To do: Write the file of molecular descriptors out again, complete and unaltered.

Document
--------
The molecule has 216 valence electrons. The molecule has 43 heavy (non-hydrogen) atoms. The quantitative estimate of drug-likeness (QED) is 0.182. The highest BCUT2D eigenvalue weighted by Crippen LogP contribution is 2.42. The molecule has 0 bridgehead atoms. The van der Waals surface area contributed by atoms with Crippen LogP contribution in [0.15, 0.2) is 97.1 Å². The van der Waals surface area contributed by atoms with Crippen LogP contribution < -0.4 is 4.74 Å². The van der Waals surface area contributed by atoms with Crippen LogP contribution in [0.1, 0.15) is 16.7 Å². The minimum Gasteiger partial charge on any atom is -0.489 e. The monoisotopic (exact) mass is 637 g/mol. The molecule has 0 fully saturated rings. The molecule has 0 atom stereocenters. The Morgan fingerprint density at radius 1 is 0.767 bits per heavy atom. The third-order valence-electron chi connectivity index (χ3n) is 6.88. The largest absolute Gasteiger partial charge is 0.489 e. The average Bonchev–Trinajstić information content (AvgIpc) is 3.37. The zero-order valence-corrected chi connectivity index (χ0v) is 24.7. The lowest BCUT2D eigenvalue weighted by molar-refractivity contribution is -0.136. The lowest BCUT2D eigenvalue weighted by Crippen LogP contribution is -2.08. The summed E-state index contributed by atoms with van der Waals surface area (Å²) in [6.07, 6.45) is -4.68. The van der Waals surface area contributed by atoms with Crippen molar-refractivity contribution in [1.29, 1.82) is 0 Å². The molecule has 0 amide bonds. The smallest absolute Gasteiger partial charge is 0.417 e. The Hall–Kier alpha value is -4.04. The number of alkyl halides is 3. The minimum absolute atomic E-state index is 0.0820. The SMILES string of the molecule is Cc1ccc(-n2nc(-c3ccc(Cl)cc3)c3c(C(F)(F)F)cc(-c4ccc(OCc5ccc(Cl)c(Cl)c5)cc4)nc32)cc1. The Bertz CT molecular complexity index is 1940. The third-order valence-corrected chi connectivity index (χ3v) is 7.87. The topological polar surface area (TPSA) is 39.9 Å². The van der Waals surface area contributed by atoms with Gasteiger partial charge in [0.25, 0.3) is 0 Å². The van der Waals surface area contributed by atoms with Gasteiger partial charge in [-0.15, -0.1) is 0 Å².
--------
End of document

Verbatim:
The molecule has 216 valence electrons. The molecule has 43 heavy (non-hydrogen) atoms. The quantitative estimate of drug-likeness (QED) is 0.182. The highest BCUT2D eigenvalue weighted by Crippen LogP contribution is 2.42. The molecule has 0 bridgehead atoms. The van der Waals surface area contributed by atoms with Crippen LogP contribution in [0.15, 0.2) is 97.1 Å². The van der Waals surface area contributed by atoms with Crippen LogP contribution < -0.4 is 4.74 Å². The van der Waals surface area contributed by atoms with Crippen LogP contribution in [0.1, 0.15) is 16.7 Å². The minimum Gasteiger partial charge on any atom is -0.489 e. The monoisotopic (exact) mass is 637 g/mol. The molecule has 0 fully saturated rings. The molecule has 0 atom stereocenters. The Morgan fingerprint density at radius 1 is 0.767 bits per heavy atom. The third-order valence-electron chi connectivity index (χ3n) is 6.88. The largest absolute Gasteiger partial charge is 0.489 e. The average Bonchev–Trinajstić information content (AvgIpc) is 3.37. The zero-order valence-corrected chi connectivity index (χ0v) is 24.7. The lowest BCUT2D eigenvalue weighted by molar-refractivity contribution is -0.136. The lowest BCUT2D eigenvalue weighted by Crippen LogP contribution is -2.08. The summed E-state index contributed by atoms with van der Waals surface area (Å²) in [6.07, 6.45) is -4.68. The van der Waals surface area contributed by atoms with Crippen molar-refractivity contribution in [1.29, 1.82) is 0 Å². The molecule has 0 amide bonds. The smallest absolute Gasteiger partial charge is 0.417 e. The Hall–Kier alpha value is -4.04. The number of alkyl halides is 3. The minimum absolute atomic E-state index is 0.0820. The SMILES string of the molecule is Cc1ccc(-n2nc(-c3ccc(Cl)cc3)c3c(C(F)(F)F)cc(-c4ccc(OCc5ccc(Cl)c(Cl)c5)cc4)nc32)cc1. The Bertz CT molecular complexity index is 1940. The third-order valence-corrected chi connectivity index (χ3v) is 7.87. The topological polar surface area (TPSA) is 39.9 Å². The van der Waals surface area contributed by atoms with Gasteiger partial charge in [0.25, 0.3) is 0 Å². The van der Waals surface area contributed by atoms with Gasteiger partial charge in [-0.15, -0.1) is 0 Å².